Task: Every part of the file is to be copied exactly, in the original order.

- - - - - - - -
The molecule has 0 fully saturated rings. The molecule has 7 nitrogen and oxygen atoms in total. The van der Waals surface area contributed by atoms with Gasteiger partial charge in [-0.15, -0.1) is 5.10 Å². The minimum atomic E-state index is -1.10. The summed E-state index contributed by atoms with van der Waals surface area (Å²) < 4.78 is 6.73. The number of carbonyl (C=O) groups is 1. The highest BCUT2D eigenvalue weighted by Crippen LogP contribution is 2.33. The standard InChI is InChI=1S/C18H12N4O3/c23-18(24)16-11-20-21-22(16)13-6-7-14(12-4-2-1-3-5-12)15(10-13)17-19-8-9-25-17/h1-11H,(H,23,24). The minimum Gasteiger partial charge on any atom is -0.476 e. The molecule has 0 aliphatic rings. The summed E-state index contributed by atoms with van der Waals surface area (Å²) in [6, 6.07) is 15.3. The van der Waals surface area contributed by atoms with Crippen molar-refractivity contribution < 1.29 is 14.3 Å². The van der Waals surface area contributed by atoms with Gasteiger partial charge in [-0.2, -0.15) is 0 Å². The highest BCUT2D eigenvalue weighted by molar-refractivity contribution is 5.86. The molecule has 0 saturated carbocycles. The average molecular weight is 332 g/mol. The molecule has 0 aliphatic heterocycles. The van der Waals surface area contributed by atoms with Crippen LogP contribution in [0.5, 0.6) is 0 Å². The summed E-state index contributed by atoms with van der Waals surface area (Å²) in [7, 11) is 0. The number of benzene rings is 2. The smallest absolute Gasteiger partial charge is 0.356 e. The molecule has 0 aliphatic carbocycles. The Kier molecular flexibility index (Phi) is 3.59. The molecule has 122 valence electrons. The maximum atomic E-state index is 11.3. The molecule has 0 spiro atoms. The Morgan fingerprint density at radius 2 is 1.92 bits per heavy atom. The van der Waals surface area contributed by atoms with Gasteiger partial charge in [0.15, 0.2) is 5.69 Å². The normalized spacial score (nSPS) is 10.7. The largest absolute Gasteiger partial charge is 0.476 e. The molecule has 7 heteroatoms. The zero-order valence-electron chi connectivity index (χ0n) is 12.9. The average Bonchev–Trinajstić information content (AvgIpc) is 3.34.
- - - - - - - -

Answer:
The molecule has 0 fully saturated rings. The molecule has 7 nitrogen and oxygen atoms in total. The van der Waals surface area contributed by atoms with Gasteiger partial charge in [-0.15, -0.1) is 5.10 Å². The minimum atomic E-state index is -1.10. The summed E-state index contributed by atoms with van der Waals surface area (Å²) < 4.78 is 6.73. The number of carbonyl (C=O) groups is 1. The highest BCUT2D eigenvalue weighted by Crippen LogP contribution is 2.33. The standard InChI is InChI=1S/C18H12N4O3/c23-18(24)16-11-20-21-22(16)13-6-7-14(12-4-2-1-3-5-12)15(10-13)17-19-8-9-25-17/h1-11H,(H,23,24). The minimum Gasteiger partial charge on any atom is -0.476 e. The molecule has 0 aliphatic rings. The summed E-state index contributed by atoms with van der Waals surface area (Å²) in [6, 6.07) is 15.3. The van der Waals surface area contributed by atoms with Crippen molar-refractivity contribution < 1.29 is 14.3 Å². The van der Waals surface area contributed by atoms with Gasteiger partial charge in [-0.2, -0.15) is 0 Å². The highest BCUT2D eigenvalue weighted by molar-refractivity contribution is 5.86. The molecule has 0 saturated carbocycles. The average molecular weight is 332 g/mol. The molecule has 0 aliphatic heterocycles. The van der Waals surface area contributed by atoms with Crippen LogP contribution in [0.5, 0.6) is 0 Å². The summed E-state index contributed by atoms with van der Waals surface area (Å²) in [7, 11) is 0. The number of benzene rings is 2. The smallest absolute Gasteiger partial charge is 0.356 e. The molecule has 0 aliphatic carbocycles. The Kier molecular flexibility index (Phi) is 3.59. The molecule has 122 valence electrons. The maximum atomic E-state index is 11.3. The molecule has 0 spiro atoms. The Morgan fingerprint density at radius 2 is 1.92 bits per heavy atom. The van der Waals surface area contributed by atoms with Gasteiger partial charge in [0.15, 0.2) is 5.69 Å². The normalized spacial score (nSPS) is 10.7. The largest absolute Gasteiger partial charge is 0.476 e. The molecule has 7 heteroatoms. The zero-order valence-electron chi connectivity index (χ0n) is 12.9. The average Bonchev–Trinajstić information content (AvgIpc) is 3.34.